Available Light Portraiture

01 Mar 2010

When I was first starting out in photography, I read everything I could about lighting and illuminating a subject--studio lighting, fancy light setups, light ratios, and such. Those are all important aspects of photography and something everyone should read, study, and fully understand. However, there's an element to portraiture and subject illumination that I certainly wished I'd grasped earlier in my career. And that is the reason I've written up this post.

Recently I've been working on more children's portraiture, and kids are unique to the realm of studio-lit photographs. For one, kids' personalities and cheer-factor will show best when their in the most comfortable environment--most of the time that's in their home. Setting up strobes and hoping to keep the subject within the "zone" of the lighting setup is sometimes just not going to happen--the running about, the jumping on the sofa, etc.

For the best success at capturing natural, but fleeting, expressions, it comes down to relying on available light and having an eye for where what will work best. If you're photographing kids in a house, have a look around and visually judge the quality of light room to room. Is there a window light that just has that perfect glow? Maybe there's a lamp that sufficiently illuminates a sofa and wall. All these are element to take into consideration and determine which available light is going to make for great photos.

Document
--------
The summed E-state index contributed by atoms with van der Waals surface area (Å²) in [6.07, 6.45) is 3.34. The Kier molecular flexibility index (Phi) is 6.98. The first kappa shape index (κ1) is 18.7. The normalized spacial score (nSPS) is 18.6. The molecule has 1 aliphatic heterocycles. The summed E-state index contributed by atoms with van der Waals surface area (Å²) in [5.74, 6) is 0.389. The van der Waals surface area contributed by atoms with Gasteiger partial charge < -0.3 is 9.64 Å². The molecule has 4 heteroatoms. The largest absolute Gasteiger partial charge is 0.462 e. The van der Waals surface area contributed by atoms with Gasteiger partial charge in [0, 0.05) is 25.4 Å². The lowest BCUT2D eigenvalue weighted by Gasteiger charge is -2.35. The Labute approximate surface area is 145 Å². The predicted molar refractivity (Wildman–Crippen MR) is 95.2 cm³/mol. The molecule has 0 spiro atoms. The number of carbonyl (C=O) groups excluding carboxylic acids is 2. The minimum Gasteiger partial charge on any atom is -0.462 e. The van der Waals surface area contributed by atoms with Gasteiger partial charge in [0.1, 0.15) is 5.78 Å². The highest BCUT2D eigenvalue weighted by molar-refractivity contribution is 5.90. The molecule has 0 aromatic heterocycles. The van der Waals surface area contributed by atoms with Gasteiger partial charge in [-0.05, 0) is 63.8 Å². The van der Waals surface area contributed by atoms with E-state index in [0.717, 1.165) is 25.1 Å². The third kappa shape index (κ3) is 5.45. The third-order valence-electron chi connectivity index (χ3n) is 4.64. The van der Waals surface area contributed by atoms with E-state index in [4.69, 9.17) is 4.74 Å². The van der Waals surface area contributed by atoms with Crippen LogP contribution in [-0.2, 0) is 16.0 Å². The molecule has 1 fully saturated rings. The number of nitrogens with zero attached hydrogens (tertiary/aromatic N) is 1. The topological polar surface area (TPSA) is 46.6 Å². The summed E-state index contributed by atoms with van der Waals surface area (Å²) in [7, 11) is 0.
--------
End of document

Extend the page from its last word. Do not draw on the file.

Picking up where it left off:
The photo to the above is one of those circumstances. This was shot with available light from a ceiling-mounted chandelier. The wall behind her was beige, and the surfaces to either side were dark. The dark surfaces on either side served as gobos to suck up light and increase shadow definition--ensuring better separations of the face and cheeks from the ears and light colored wall. Best of all, the overhead chandelier was just above and behind the camera, allowing for some reflection in the eyes and getting the specular highlights that add that extra sparkle to the portrait.

So always keep an eye out for unexpected uses of available light. Sometimes the best light is unplanned, but the photographer always has to keep both the eyes and the mind open to exploit it to the best of creative uses.